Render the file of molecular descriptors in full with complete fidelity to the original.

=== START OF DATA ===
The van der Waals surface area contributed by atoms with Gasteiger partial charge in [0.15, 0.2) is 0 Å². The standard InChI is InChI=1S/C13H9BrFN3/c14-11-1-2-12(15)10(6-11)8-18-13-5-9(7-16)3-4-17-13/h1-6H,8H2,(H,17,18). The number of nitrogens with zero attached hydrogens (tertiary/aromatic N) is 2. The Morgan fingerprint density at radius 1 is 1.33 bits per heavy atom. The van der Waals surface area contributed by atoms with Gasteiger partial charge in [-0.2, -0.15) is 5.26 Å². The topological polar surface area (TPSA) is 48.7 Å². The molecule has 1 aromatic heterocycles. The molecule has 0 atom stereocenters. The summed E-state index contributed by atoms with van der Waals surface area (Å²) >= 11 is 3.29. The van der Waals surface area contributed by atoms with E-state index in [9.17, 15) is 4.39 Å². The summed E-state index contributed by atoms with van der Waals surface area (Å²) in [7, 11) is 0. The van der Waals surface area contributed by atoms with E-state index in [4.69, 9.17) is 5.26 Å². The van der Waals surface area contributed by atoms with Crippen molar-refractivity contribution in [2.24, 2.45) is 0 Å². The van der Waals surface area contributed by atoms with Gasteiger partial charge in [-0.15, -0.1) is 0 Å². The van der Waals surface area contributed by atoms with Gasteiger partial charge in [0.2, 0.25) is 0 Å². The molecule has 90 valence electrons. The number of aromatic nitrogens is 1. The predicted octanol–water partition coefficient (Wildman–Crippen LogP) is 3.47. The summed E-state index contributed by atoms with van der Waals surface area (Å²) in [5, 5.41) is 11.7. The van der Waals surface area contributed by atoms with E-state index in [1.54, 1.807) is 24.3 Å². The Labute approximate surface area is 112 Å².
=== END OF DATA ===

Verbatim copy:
The van der Waals surface area contributed by atoms with Gasteiger partial charge in [0.15, 0.2) is 0 Å². The standard InChI is InChI=1S/C13H9BrFN3/c14-11-1-2-12(15)10(6-11)8-18-13-5-9(7-16)3-4-17-13/h1-6H,8H2,(H,17,18). The number of nitrogens with zero attached hydrogens (tertiary/aromatic N) is 2. The Morgan fingerprint density at radius 1 is 1.33 bits per heavy atom. The van der Waals surface area contributed by atoms with Gasteiger partial charge in [-0.2, -0.15) is 5.26 Å². The topological polar surface area (TPSA) is 48.7 Å². The molecule has 1 aromatic heterocycles. The molecule has 0 atom stereocenters. The summed E-state index contributed by atoms with van der Waals surface area (Å²) >= 11 is 3.29. The van der Waals surface area contributed by atoms with E-state index in [9.17, 15) is 4.39 Å². The summed E-state index contributed by atoms with van der Waals surface area (Å²) in [7, 11) is 0. The van der Waals surface area contributed by atoms with E-state index in [4.69, 9.17) is 5.26 Å². The van der Waals surface area contributed by atoms with Crippen molar-refractivity contribution in [2.24, 2.45) is 0 Å². The van der Waals surface area contributed by atoms with Gasteiger partial charge in [-0.15, -0.1) is 0 Å². The van der Waals surface area contributed by atoms with Gasteiger partial charge in [0.2, 0.25) is 0 Å². The molecule has 90 valence electrons. The number of aromatic nitrogens is 1. The predicted octanol–water partition coefficient (Wildman–Crippen LogP) is 3.47. The summed E-state index contributed by atoms with van der Waals surface area (Å²) in [5, 5.41) is 11.7. The van der Waals surface area contributed by atoms with E-state index in [1.54, 1.807) is 24.3 Å². The Labute approximate surface area is 112 Å².